Just as I saw many positives coming out during the earthquakes, such as how the community rallied to help each other, contribute to the Civil Defence operation, donate to Red Cross and so forth, there has been a great outpouring of support for the Muslim community. Within a few days several million dollars had been raised to assist with material and financial needs, since many of the people in the Mosque who were shot dead or injured are the main source of income in their family. We saw how quickly the Mosque reopened – as fast as the Police could conduct the scene examination, get the interiors cleaned up and the various trades people repair the damage from bullets and things falling over.

The fear after the Christchurch earthquakes was palpable. Fear of a further big one. Fear of not being able to make ends meet, of loved ones and friends finding themselves in a tight spot that they cannot get out of. It unleashed a wave of stress and psychological issues among those who were there – depression, anxiety, among others. The fear after the Mosque attacks is there too – despite the authorities being relatively confident there is nobody else involved. Fear that this might become the new norm. Fear of how to explain to youngsters when they get older what happened and why.

Just as followed the earthquakes, where hard conversations were had – and continue to be had – about the direction the recovery should take, conversations about healing and moving forward will be had with the individual religious communities.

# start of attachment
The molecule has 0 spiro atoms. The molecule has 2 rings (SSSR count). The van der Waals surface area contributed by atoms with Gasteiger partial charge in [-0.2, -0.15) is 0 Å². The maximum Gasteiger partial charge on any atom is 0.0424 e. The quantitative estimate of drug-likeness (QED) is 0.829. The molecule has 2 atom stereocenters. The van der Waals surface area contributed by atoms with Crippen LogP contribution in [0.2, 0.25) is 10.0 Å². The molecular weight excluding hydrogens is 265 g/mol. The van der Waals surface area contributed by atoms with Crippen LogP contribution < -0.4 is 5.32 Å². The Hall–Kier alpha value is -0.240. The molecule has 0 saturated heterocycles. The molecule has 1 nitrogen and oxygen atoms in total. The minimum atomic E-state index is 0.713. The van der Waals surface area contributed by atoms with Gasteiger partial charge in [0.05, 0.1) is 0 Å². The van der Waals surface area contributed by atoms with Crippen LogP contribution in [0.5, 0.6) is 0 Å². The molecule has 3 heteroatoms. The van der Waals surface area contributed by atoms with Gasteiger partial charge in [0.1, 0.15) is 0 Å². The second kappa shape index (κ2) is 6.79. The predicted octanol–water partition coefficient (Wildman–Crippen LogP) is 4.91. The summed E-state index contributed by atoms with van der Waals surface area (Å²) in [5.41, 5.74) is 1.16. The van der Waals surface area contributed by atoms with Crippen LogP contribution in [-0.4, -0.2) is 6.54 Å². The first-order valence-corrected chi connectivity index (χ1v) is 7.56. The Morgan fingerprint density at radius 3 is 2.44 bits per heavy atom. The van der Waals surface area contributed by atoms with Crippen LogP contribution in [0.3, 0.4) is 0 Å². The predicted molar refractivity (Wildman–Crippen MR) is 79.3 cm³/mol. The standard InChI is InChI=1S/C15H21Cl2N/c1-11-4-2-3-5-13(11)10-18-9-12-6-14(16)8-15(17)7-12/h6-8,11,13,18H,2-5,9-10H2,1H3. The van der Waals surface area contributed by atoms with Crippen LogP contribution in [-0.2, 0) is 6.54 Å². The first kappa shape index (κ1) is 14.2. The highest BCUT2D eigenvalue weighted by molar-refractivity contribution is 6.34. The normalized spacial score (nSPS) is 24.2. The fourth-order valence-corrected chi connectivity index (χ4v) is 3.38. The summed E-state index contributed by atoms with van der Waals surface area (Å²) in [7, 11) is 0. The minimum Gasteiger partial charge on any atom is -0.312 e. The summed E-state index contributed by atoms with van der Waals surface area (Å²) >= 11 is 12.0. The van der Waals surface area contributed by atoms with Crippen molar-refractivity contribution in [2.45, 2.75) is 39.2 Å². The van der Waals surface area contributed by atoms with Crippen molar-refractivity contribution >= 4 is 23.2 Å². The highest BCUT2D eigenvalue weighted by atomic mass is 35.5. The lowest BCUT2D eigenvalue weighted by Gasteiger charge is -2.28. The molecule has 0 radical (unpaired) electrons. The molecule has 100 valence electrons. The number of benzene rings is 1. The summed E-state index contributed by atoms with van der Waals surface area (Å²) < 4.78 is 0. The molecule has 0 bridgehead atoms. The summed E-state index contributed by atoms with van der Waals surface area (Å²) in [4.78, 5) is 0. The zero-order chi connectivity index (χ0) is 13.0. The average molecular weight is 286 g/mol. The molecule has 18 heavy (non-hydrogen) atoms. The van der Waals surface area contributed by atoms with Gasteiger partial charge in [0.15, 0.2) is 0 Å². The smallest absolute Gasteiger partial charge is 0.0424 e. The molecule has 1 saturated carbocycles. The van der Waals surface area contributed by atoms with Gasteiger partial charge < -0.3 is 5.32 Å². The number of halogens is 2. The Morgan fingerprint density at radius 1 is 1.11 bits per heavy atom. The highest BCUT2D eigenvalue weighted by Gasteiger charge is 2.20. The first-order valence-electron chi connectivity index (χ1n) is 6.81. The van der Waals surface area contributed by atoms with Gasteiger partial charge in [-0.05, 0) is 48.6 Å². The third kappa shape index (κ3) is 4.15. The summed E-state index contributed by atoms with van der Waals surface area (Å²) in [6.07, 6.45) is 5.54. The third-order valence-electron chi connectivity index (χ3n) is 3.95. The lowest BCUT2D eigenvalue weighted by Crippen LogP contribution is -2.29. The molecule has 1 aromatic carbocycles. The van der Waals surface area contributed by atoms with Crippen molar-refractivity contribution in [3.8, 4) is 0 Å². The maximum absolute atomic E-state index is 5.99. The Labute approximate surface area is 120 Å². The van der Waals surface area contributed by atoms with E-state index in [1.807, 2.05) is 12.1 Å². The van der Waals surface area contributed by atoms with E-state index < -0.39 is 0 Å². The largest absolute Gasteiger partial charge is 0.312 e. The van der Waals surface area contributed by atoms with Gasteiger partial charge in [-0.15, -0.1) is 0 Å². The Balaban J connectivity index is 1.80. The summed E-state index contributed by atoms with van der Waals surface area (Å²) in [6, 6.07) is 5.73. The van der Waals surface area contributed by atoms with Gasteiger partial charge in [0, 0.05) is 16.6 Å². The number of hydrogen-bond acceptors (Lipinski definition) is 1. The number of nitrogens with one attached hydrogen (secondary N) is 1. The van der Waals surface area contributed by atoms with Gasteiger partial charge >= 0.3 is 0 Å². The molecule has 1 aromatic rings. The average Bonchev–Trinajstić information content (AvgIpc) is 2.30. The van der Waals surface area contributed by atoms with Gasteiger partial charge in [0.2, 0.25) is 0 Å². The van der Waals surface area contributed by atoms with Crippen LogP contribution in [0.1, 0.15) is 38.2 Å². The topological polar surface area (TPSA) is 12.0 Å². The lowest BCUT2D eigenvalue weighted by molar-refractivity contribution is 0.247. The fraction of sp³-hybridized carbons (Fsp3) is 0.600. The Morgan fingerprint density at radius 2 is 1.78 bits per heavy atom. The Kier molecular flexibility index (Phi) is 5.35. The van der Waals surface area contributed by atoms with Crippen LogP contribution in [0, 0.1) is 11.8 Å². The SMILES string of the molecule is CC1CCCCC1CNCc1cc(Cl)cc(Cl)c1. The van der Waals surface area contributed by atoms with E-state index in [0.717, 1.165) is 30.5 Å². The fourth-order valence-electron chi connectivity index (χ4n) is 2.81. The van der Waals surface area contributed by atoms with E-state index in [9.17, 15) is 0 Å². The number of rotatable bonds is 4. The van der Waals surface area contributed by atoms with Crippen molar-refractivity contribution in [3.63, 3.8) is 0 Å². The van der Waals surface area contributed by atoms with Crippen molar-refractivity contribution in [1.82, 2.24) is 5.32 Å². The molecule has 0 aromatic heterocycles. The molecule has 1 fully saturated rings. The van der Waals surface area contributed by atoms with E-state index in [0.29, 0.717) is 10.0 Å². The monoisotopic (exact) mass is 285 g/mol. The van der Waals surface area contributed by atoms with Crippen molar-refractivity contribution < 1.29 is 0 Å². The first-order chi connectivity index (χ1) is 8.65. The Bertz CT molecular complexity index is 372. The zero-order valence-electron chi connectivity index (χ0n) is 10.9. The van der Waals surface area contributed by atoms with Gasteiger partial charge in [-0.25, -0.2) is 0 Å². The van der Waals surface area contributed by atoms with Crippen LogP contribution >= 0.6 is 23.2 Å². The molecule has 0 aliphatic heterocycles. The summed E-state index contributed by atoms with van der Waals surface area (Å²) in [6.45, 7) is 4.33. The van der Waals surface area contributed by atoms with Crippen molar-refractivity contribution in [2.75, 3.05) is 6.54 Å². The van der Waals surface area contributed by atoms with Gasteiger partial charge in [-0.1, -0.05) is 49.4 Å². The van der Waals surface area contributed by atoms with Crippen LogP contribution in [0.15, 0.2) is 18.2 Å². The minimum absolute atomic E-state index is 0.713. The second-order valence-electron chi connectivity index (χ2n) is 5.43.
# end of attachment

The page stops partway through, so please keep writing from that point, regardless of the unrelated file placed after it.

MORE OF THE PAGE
Some of the lessons of the earthquakes have been learnt. Many councils around New Zealand are now moving to address issues with infrastructure, building codes and the readiness of the authorities. It is too early to tell what the lessons of the Mosque attacks were, much less whether or not they will be heeded. Months or years from now when the initial good will has worn off and those other than the immediately affected are trying to move their lives forward, will we remember that not all can do so as easily?

Nobody knew where or how New Zealand would go in the immediate wake of the Canterbury/Christchurch quakes. Even when the Kaikoura quake hit there were questions about Kaikoura’s future. Those questions will be getting asked around New Zealand about where and how we proceed after the Mosque attacks as well. Are we ready?

 

War on Terrorism or War for the sake of War?


Where were you when the World Trade Center was attacked by al-Qaida on 11 September 2001? It was in the early hours of 12 September 2001 in New Zealand. I was a first year geology student at University of Canterbury and under any other circumstances it was just going to be another day – lectures for geology in the morning and geography in the afternoon.

By the time that day was over it was profoundly obvious to myself and my fellow New Zealanders that the world around us had changed, possibly irretrievably, for the worse. The U.S. led “War on Terrorism” had begun. Nobody knew where it was going to lead or who would do what, but that day no one wanted to offend America by failing to rush to her aid. America was going to strike back at an invisible terrorist faction that 99% of the world had never heard of, allegedly in Afghanistan, but with suspected links to Iraqi dictator Saddam Hussein.

Within days America made its first big mistake dividing the world into two groups by President George W. Bush saying “you’re either with us or against us”. Of course I am sure most of the world was probably quite horrified by the attacks, but as so many before and many have done since, Mr Bush grossly over simplified the world.